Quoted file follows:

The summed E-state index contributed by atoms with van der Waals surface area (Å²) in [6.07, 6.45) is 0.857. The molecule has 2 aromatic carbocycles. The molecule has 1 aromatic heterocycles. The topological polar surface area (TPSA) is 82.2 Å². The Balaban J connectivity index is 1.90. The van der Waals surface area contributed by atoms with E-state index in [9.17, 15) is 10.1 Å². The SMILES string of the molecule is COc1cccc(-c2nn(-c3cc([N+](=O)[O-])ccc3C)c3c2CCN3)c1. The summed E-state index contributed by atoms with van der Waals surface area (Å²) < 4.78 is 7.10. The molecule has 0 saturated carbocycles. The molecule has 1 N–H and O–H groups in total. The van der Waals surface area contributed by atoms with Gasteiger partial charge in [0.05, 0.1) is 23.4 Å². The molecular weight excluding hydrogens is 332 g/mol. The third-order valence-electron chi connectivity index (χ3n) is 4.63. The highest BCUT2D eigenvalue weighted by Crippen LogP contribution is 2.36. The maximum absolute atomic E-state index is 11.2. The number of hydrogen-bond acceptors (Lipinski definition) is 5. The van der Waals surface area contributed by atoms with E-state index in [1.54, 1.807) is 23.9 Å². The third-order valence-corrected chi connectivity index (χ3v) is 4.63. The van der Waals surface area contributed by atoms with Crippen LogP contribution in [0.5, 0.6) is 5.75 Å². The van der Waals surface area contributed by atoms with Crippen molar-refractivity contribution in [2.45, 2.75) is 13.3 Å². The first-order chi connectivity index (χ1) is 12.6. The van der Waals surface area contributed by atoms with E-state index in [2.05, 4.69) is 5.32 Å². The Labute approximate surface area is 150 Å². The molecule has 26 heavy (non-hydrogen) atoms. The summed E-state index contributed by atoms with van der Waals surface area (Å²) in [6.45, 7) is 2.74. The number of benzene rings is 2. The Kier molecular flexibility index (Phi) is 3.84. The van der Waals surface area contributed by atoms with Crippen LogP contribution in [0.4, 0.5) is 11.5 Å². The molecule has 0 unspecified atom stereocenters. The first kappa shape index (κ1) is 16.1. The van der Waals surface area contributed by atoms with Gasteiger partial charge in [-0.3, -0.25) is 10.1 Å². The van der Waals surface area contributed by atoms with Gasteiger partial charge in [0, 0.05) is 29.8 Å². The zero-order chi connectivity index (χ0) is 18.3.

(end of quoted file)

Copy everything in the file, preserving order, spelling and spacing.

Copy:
The summed E-state index contributed by atoms with van der Waals surface area (Å²) in [6.07, 6.45) is 0.857. The molecule has 2 aromatic carbocycles. The molecule has 1 aromatic heterocycles. The topological polar surface area (TPSA) is 82.2 Å². The Balaban J connectivity index is 1.90. The van der Waals surface area contributed by atoms with E-state index in [9.17, 15) is 10.1 Å². The SMILES string of the molecule is COc1cccc(-c2nn(-c3cc([N+](=O)[O-])ccc3C)c3c2CCN3)c1. The summed E-state index contributed by atoms with van der Waals surface area (Å²) < 4.78 is 7.10. The molecule has 0 saturated carbocycles. The molecule has 1 N–H and O–H groups in total. The van der Waals surface area contributed by atoms with Gasteiger partial charge in [0.05, 0.1) is 23.4 Å². The molecular weight excluding hydrogens is 332 g/mol. The third-order valence-electron chi connectivity index (χ3n) is 4.63. The highest BCUT2D eigenvalue weighted by Crippen LogP contribution is 2.36. The maximum absolute atomic E-state index is 11.2. The number of hydrogen-bond acceptors (Lipinski definition) is 5. The van der Waals surface area contributed by atoms with E-state index in [1.54, 1.807) is 23.9 Å². The third-order valence-corrected chi connectivity index (χ3v) is 4.63. The van der Waals surface area contributed by atoms with Crippen LogP contribution in [0.5, 0.6) is 5.75 Å². The van der Waals surface area contributed by atoms with Crippen molar-refractivity contribution in [2.45, 2.75) is 13.3 Å². The first-order chi connectivity index (χ1) is 12.6. The van der Waals surface area contributed by atoms with E-state index in [2.05, 4.69) is 5.32 Å². The Labute approximate surface area is 150 Å². The molecule has 26 heavy (non-hydrogen) atoms. The summed E-state index contributed by atoms with van der Waals surface area (Å²) in [6.45, 7) is 2.74. The number of benzene rings is 2. The Kier molecular flexibility index (Phi) is 3.84. The van der Waals surface area contributed by atoms with Crippen LogP contribution in [0.4, 0.5) is 11.5 Å². The molecule has 0 unspecified atom stereocenters. The first kappa shape index (κ1) is 16.1. The van der Waals surface area contributed by atoms with Gasteiger partial charge in [-0.3, -0.25) is 10.1 Å². The van der Waals surface area contributed by atoms with Gasteiger partial charge in [0, 0.05) is 29.8 Å². The zero-order chi connectivity index (χ0) is 18.3.